Dreams fluctuate in potency, emotion, significance, and tone. People dream within their own idiosyncratic framework. It is a fabricated language of the subconscious. Dreams both invent and incorporate these personal symbols. Whether it is a preordained affinity for certain themes, or something defined by early visual experiences, each person possesses their own set of personal symbols and allegories. We have developed our own personal jargon comprised of both universal dream experiences (falling, flying, dreams of attack, nudity, etc) and personal symbols which when stripped away of their idiosyncrasies, are also universal.
These idiosyncratic symbols are combined with a conglomerate of emotion, connotations, obscure associations, memories, hybrid images, and fears. In memories your subconscious determines which factors are significant and which are extraneous. In dreams this is intensified and a series of fragmentations occur: fragments in time, in perceptions of space, and fragmentation of the senses.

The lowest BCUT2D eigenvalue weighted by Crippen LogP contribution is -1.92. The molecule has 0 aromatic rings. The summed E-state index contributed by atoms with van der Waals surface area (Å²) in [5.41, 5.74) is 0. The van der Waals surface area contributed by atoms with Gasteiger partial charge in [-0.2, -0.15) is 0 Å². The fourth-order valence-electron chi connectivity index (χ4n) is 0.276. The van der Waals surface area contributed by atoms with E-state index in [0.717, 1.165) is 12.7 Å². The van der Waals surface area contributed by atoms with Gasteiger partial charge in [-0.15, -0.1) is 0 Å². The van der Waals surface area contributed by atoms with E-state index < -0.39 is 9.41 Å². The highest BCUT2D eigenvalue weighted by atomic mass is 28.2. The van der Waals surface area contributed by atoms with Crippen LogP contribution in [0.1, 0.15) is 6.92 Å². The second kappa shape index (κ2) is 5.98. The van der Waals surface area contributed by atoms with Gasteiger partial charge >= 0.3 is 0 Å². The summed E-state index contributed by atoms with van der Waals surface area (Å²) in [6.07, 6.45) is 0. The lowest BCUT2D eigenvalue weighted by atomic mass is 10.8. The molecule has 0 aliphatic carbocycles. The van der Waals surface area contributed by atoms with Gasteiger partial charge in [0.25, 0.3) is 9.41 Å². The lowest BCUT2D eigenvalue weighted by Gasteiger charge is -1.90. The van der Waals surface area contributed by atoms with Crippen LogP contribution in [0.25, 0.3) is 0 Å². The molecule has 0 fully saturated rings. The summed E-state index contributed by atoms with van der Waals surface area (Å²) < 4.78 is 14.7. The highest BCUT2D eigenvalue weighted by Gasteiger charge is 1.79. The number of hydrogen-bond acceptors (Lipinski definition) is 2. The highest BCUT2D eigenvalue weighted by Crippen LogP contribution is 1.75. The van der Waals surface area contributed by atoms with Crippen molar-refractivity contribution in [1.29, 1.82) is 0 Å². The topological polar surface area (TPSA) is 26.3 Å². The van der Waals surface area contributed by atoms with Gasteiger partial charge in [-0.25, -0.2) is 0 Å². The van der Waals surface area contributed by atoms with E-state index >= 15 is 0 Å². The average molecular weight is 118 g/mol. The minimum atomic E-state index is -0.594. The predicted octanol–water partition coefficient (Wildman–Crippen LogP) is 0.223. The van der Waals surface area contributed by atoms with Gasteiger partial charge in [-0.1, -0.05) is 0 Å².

It is this fragmentation and synthesis of personal iconography that I address in my photographs. Each photograph responds to a dream I collected through a combination of nightly journals, interviews, triggered recollections of lost dreams, and distant memories of childhood nightmares. The images vary both in size and process to mirror the unique message and influence of a single dream image. As a result, the work combines silver gelatin, chromogenic prints, with non-silver and digitally worked images. Each image is illuminated, yet there still remain portions that are obscured. The photographs, like dreams remembered in waking life, seem to emerge in fragments that are revealing, yet remain untranslated by the waking mind.